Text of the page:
Call it a trend or a fad, but if you extend your esthetician services to include oxygen therapy, you’ll definitely call it brilliant.
Oxygen therapy isn’t anything new. Hospitals have been using hyperbaric chambers (pressurized oxygen chambers) for decades to heal wounds and burns. But in the form of a facial, oxygen therapy is a relatively new offering. This natural, noninvasive service may a lucrative addition to your esthetics business.
What is Oxygen Therapy?
Oxygen therapy in skincare stems from the premise that the delivery of stable oxygen to the skin increases cell metabolism. Earlier methods of oxygen therapy delivery consisted of a face mask. However, researchers soon found that applying oxygen via liquid solutions (usually serums or hydrosols) facilitates the delivery of oxygen to the epidermis.
Today oxygen therapy is most often delivered via nebulizers, which administer the oxygen solution directly to the skin to detoxify skin, unclog pores, and create a smoother, brighter complexion. The goal of a nebulizer is to create a very fine mist of particulate solution that aids in the infusion of oxygen to the skin.
What’s great about oxygen infusion through a nebulizer is that you can deliver a number of topicals at the same time. Within plant topicals are phytochemicals that have been shown to:
- Reduce bacterial levels
- Tone blood vessels
- Alleviate inflammation
- Neutralize free radicals
- Improve circulation
- Improve cell membrane function
The combination of topical oxygen therapy and plant-based hydrosol has been shown to promote optimal skin function.
Estheticians have also begun offering peptides as part of oxygen therapy because of their benefits in the field of anti-aging, including the minimization of fine lines and wrinkles. Many of today’s hydrosols contain a mixture of both plants and peptides, thus allowing estheticians to cleanse, purify, and decongest pores while stimulating healthy cell turnover.
What Estheticians Need to Know When Performing Oxygen Therapy
When it comes to oxygen skincare, it’s all in the application. If you want to offer oxygen therapy to your clients, you should educate yourself on the optimal amount of time to deliver oxygen to the skin, the optimal liquid flow rate, and the proper ratio of oxygen to liquid solution.
Another important factor in the application of oxygen therapy is known as etching – the process of working targeted lines and wrinkles. Longer contact time with the oxygen solution may achieve better results.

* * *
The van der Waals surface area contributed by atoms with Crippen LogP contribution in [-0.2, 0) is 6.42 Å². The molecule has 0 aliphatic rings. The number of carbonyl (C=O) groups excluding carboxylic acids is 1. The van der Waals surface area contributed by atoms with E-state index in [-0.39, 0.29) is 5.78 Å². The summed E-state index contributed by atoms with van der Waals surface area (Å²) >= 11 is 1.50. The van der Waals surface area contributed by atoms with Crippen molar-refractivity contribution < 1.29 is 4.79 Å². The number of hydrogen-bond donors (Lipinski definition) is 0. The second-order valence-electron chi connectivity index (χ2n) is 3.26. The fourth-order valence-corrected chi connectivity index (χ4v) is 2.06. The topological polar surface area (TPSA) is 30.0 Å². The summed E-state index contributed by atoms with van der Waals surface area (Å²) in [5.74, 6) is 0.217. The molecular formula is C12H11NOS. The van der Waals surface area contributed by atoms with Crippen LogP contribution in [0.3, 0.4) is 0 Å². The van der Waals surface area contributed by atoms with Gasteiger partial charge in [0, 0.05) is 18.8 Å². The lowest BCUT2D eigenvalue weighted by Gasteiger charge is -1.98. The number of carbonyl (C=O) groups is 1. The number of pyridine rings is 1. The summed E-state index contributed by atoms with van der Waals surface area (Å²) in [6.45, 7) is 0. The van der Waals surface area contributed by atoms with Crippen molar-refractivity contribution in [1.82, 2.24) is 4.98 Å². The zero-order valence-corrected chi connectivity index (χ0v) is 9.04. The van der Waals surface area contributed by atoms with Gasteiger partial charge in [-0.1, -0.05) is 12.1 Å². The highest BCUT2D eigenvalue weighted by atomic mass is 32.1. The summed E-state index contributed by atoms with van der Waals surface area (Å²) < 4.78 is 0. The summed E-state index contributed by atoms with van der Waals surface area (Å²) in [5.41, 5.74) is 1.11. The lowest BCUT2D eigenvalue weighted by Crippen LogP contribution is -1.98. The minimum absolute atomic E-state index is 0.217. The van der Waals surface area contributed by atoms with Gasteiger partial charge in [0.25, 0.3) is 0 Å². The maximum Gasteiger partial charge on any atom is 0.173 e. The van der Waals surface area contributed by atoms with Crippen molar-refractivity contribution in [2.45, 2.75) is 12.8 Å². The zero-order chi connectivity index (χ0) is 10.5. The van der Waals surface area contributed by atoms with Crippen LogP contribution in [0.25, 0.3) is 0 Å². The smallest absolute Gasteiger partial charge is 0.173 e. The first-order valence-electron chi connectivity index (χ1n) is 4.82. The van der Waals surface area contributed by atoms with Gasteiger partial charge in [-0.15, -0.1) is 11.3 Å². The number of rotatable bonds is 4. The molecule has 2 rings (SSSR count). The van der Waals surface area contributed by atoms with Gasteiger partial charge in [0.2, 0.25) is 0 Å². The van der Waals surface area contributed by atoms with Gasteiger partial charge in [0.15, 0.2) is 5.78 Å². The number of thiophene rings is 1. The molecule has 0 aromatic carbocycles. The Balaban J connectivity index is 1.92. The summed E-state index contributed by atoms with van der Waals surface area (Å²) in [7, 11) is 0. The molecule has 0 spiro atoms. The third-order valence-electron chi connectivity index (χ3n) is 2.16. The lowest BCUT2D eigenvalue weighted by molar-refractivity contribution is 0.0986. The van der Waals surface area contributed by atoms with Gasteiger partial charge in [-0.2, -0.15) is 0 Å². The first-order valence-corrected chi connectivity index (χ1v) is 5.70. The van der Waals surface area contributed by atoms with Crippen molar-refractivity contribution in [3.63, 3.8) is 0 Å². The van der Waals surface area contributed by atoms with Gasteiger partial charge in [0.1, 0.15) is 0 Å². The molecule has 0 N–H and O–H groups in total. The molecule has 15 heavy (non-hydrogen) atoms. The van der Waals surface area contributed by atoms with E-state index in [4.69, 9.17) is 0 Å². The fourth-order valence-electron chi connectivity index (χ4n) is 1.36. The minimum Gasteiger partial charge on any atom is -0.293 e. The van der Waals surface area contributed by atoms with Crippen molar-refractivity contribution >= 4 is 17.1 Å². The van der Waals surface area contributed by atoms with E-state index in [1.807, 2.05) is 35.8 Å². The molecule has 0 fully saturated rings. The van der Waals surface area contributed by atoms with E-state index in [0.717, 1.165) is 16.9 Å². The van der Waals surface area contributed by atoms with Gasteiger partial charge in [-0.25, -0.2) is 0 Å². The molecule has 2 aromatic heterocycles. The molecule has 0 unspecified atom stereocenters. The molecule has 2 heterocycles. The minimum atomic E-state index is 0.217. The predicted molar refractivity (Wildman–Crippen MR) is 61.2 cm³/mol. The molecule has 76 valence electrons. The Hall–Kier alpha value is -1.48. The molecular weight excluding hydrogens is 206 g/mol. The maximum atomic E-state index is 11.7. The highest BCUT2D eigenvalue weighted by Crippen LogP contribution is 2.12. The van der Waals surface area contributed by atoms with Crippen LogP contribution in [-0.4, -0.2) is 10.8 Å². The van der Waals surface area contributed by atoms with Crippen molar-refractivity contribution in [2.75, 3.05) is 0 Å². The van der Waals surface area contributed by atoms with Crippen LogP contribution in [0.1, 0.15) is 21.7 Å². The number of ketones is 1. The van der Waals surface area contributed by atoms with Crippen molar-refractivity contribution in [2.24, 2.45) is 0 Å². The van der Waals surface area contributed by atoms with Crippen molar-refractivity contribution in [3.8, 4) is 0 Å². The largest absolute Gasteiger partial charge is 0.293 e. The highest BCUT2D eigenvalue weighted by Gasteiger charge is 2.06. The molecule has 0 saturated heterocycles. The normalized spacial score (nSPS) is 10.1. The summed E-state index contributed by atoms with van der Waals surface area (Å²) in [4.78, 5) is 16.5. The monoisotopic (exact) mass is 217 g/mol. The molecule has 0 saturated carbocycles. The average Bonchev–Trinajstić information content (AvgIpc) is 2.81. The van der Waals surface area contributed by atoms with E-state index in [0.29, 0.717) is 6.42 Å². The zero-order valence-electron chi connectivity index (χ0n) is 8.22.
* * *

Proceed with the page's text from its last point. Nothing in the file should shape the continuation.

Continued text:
The nebulizer tools used to perform oxygen therapy are called concentrators, which are capable of delivering upwards of 95 percent oxygen. Commercial concentrators used by estheticians are designed to extract oxygen, filter particulates, and reduce indoor air pollutants.
Factors to keep in mind when using oxygen therapy:
- Check with your state’s rules and regulations regarding oxygen delivery devices. Some states do not allow medical grade tanked oxygen in esthetics settings.
- About 25 pounds of pressure is required for an oxygen nebulizer to work properly. Make sure the nebulizer you choose can deliver this type of pressure.
- A large oxygen outflow rating is not vital when choosing an oxygen concentrator, as only a small amount of oxygen can be pushed through a nebulizer at any given time.
- Pay attention to the amount of noise created by the oxygen therapy machine you choose. A loud machine may cause a distraction in a rather quiet spa setting.
- Consider offering a number of hydrosol formulations—anti-aging, brightening, rejuvenating, anti-inflammatory, moisturizing, etc.—to accommodate your clients’ needs.
- Consider offering topicals to your clients for at-home use following their oxygen therapy.
- Oxygen concentrators may be referred to as facial oxygen machines, oxygen facial infusion systems, and oxygen injection facial machines
- Spa-quality oxygen machines range from $1,000 to $2,000, while smaller, portable machines range from $300-$500; a number of machines serve dual purposes, often combining oxygen therapy with microdermabrasion systems
Advanced Training in Oxygen Therapy
Providing oxygen therapy as part of your esthetician services is a great way to offer your clients the latest trend in facials. A comprehensive esthetician program that meets the requirements for state licensure as an esthetician will include advanced training in facials.
However, because oxygen concentrators/nebulizers are unique machines, estheticians may require additional training in the art of providing oxygen therapy.
Many manufacturers/distributors of oxygen therapy machines provide a number of support services, including on-site training, online and phone support, training DVDs, and refresher training.
If you work at a spa or esthetics practice where oxygen therapy is used, a course of training by a designated trainer will likely be offered. If you want to add oxygen therapy to your own esthetics business, look for distributors who offer a full range of support services.